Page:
How Gadhafi's death will affect Libya's civil war

Muammar Gadhafi was not the leader of all fighters battling against Libya's new regime, says CNN's Ben Wedeman.

Story highlights

  • CNN's Ben Wedeman spoke to CNN about the death of Moammar Gadhafi
  • He was the first Western TV reporter in Libya during this year's civil war
  • Don't expect Libyan civil war to end after Gadhafi's death, Wedeman says

The death of Libyan leader Moammar Gadhafi, who was killed Thursday in his hometown of Sirte, Libya, is "an important step" for Libya, but don't expect the fighting to end right away, said CNN senior international correspondent Ben Wedeman. Wedeman, the first Western television reporter to enter and report from inside Libya during the war, talked about how Gadhafi's life ended and what his death means for Libya's future and the civil war.

Q: There are reports that Gadhafi was hiding in a hole, possibly a sewer or drainage ditch, like former Iraqi leader Saddam Hussein before he was captured. It doesn't seem like Gadhafi's M.O. What do you make of this?

Ben Wedeman: We understood when he left Tripoli in August that he left with a large entourage, with lots of cash ... and a lot of weapons. And for him to end up basically in the same sort of spider hole that Saddam Hussein did seems a bit odd, a bit out of character.

When I was there, we were hearing all sorts of reports: that he was in Bani Walid -- that was the explanation for the level of resistance there -- that he was in an oasis in the southern part of the country, and that he could be in Sirte.

So it's a bit of a surprise the way he, in theory, met his end.

CNN's Ben Wedeman, right,  and CNN photojournalist Mary Rogers during an interview in Sabha, Libya, in September.

He was not somebody that people expected to really go this early. Let's not forget that Baghdad, for instance, in the case of Iraq, it fell in late April (2003) (and) Saddam Hussein was not caught until December of 2003.

It was expected that Gadhafi could be able to hold out a bit longer than this.

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Q: What does Gadhafi's reported death mean to his loyalists, those fighting the National Transition Council? And how will the NTC fill the power vacuum left behind by Gadhafi, who ruled Libya for 42 years?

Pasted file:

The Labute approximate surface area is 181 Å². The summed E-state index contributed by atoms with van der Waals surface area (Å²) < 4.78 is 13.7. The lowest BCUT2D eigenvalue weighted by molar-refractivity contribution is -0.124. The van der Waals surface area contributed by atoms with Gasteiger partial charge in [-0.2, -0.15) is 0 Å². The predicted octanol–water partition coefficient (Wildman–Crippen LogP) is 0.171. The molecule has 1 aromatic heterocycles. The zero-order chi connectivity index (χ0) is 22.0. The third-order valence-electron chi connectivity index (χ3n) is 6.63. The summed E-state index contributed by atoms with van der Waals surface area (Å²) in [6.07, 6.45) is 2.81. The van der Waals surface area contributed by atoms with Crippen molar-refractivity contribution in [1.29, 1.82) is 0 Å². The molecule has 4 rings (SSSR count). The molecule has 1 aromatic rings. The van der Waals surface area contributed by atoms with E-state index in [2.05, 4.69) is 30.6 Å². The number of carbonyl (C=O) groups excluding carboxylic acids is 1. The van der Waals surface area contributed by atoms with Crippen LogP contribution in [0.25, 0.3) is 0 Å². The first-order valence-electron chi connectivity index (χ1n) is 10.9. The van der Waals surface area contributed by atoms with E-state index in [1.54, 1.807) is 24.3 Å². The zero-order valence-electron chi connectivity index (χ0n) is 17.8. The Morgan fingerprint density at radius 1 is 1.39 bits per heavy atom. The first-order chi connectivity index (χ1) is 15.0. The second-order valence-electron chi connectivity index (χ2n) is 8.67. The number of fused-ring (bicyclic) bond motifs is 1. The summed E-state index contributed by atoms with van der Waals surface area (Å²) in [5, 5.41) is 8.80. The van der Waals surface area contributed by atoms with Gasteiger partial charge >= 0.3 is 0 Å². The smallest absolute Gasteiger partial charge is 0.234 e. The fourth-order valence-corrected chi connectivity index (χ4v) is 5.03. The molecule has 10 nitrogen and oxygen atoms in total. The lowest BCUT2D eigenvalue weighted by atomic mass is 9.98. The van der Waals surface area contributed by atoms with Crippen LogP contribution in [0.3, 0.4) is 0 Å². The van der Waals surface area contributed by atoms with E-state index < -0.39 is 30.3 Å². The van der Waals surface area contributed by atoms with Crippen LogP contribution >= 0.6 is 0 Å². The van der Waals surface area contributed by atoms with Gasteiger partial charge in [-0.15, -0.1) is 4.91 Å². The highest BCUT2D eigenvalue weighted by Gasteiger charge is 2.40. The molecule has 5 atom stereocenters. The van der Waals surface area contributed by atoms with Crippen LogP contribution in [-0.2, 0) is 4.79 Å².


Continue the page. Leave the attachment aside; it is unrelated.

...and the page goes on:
Wedeman: I think perhaps his role as a leader of the anti-NTC insurgency may have been somewhat overstated. I was in parts of Libya where I spoke to lots of people who were opposed to the new rulers of Libya, but not necessarily great supporters of Moammar Gadhafi.

There is a worry that this new regime in Libya will be very slow, if (they) succeed at all, in moving to democracy. There's a worry that there's going to be a lot of revenge, a lot of, basically, lawlessness. Some of the times when we were told that these were Gadhafi loyalists fighting for the leader, it was wrong.

They were actually people defending their homes, afraid that their homes would be looted, and we have seen instances where looting has been a serious problem.

So Gadhafi ... was a rallying point for a certain element of the opponents of the new regime in Libya. But he wasn't necessarily leading all of them.

Q: Does that mean you think those loyal to Gadhafi will continue to fight even after his death?

Wedeman: We have to realize this has been a complete change of regime, and many of these people (in the NTC) have no experience running the country. Yes, it's an important step along the way, but the killing of Moammar Gadhafi certainly doesn't mean that it's going to be smooth sailing.

I mean, all you have to do is look around (Libya): Egypt , the revolution (took) only 18 days -- and months, months and months later, it's still a very unstable and uncertain place.

Libya has certain elements working in its favor: a smaller population, a better educated population, lots in the way of natural resources. But no, just because Moammar Gadhafi is gone -- we believe -- doesn't mean things are going to be rosy from here on in.

Let's not forget even in Iraq -- and there are huge differences -- the first few months after the fall of Saddam Hussein were relatively quiet. It's when the new people in power start to exercise that power at every level of society, things can get complicated. There's been a lot of talk about tribal differences (in Libya) We haven't really seen that play out ... but I would not in any sense bet my bottom dollar that Libya will be smooth sailing now that Gadhafi is dead.

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